Perched on a red tricycle, Atlas Anderson welcomes the reader with a tearful grimace. His hands, gripping the handlebars, still have baby dimples, but his body is already that of a little boy. This shot — an overt homage to William Eggleston’s tricycle — was already the opening image of the first edition of Son, published by Kehrer in 2013, and almost immediately out of print. This second edition, released by Stanley/Barker just last August, already appears to be sold out on the publisher’s website. “I had thought for a long time about what form this new edition would take, because, of course, I’ve been taking pictures of my son all along,” explained Christopher Anderson. “I wanted to make a facsimile of the first book, but I also thought it would be interesting to bring it up to date, to see how much this project had grown and evolved.”
The 2013 book chronicled the first two years of Atlas’s life, but, more importantly, offered a reflection on fatherhood. It featured photos of the photographer’s father, who was then battling cancer. Christopher Anderson thus appears as both father and son.
As beautiful, sweet, and meticulously composed as they are, these images of the intimate sphere of the Magnum photographer were not originally intended to appear in book form. “When my son was born, I started taking pictures, not as a photographer, but as any father would. It wasn’t until two years later that I realized that not only was this indeed part of my ‘work,’ but that everything I did before was done in preparation for these photos.” The idea for the book and the layout quickly followed. This first edition constitutes the opening chapter of the 2021 version. Christopher Anderson even went back to the original files in order to preserve as far as possible the “naïve immediacy” which he had managed to instill in Son. This is followed by a second chapter made up of about forty new images, where the toddler turns into an active and independent boy. Christopher Anderson’s lens does more than capture Atlas’s growth and the changes in their family. “Looking back at the book, which I hadn’t done in years, I was struck by how much I myself had grown, how much I had developed as a photographer.”
Unlike family albums, this is not a chronology of major milestones in Atlas’s life. Rather, the book offers an impressionistic fresco of daily life: games, vacations, and studious sessions alternate with still lifes. Sometimes we encounter Christopher Anderson himself, although Marion, his wife, and Pia, his daughter, are more present. The latter is the protagonist of her own eponymous book, published last year, and which has influenced the new edition of Son as much as it was its continuity. “We decided to adopt the same format and design as Pia so that they could live side by side. Who knows, maybe this is a collection that will continue to grow? It could one day do a book about my wife, another about Pia, about our dog… It’s a dynamic work, constantly evolving,” Christopher Anderson noted half-jokingly. The two books available as a boxed set called Archive. Framed in similar formats, photographed by the same person in the same places, despite their obvious physical resemblance, the brother and sister give off a different energy.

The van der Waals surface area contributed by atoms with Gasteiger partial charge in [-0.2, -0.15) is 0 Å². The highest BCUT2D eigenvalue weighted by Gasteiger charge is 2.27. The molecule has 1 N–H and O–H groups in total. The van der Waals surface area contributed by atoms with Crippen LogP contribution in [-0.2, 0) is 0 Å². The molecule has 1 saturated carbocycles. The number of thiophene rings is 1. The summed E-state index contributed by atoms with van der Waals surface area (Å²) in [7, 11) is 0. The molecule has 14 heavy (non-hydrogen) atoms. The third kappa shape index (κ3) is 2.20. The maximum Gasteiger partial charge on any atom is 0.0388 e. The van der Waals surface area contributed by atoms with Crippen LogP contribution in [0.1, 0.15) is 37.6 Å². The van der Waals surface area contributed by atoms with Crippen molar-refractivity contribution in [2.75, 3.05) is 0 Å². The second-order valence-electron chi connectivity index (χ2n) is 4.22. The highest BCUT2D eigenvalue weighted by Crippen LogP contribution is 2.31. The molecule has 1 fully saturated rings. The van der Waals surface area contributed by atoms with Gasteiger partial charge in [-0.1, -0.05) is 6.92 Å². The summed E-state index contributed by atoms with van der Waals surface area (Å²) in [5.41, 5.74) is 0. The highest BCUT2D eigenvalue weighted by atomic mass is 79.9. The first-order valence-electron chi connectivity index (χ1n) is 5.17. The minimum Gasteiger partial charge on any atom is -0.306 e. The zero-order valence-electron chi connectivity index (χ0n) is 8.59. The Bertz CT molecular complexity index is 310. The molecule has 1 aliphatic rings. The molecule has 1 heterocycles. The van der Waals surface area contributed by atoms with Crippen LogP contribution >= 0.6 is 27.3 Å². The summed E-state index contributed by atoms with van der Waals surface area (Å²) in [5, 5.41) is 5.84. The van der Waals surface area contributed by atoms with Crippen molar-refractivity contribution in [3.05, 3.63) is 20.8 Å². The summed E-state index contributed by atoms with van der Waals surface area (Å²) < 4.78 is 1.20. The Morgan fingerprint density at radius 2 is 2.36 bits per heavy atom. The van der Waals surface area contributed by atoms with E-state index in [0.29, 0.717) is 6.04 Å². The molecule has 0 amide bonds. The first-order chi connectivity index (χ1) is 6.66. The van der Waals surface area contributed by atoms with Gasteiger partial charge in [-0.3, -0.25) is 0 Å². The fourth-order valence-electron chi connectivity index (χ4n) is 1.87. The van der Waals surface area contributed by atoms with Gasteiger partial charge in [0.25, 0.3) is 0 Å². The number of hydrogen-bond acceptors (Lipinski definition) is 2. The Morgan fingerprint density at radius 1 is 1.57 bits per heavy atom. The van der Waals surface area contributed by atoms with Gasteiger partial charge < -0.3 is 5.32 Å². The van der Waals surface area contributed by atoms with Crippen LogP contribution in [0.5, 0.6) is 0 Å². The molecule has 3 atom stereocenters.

“Their characters are very distinct, as are the books. Neither is meant to say, ‘Look, here are some cute pictures of my kids!’ Pia questions the photographic medium and the nature of the relationship between photographer and subject. My daughter has a strong character, and the shots I take of her are a collaboration between the two of us. Sometimes I don’t even know whether she’s performing because she’s having fun playing a role, whether she’s making fun of me, or giving me something because she feels sorry for me and wants to help. In some of the photos, it is me who marvels at this creature with a will of her own and personality is nothing like mine. The book is about an interaction that is not just between a father and a daughter. The first part of Son is about a man who discovers himself by becoming a father; it talks about how I understood the relationship I had with my own father through my relationship with my son. It also speaks of the periods in life and of life and death — simple, self-evident themes. The second half links up with Pia: it’s not just me discovering something about myself, but rather it’s about the pleasure I get from watching Atlas come into his own. In that sense, Son is more about observing.”
But that’s not to say that Atlas wasn’t involved in the design in which he is the protagonist. The father and the son worked together on this edition, the young boy suggesting some shots and vetoing others. The final product resulting from this collaboration is infused with the happiness of sun-drenched holidays and the warmth of the loved ones. It stirs the memories of the quiet confidence children possess only to lose it as they become teenagers. The closing shot of the book is a visual metaphor for children’s inexorable entry into adulthood: seen from behind, Atlas is walking alone down the street, straight into the sunset.
By Laure Etienne
Laure Etienne is a Paris-based journalist and former member of the editorial team at Polka and ARTE.
Son, Stanley/Barker, 160 pages, £40. Out of print on the publisher’s website.
Pia, Stanley/Barker, 160 pp. Out of print on the publisher’s website.
Archive, box set containing Son and Pia, Stanley/Barker. Limited edition of 150 copies, £250.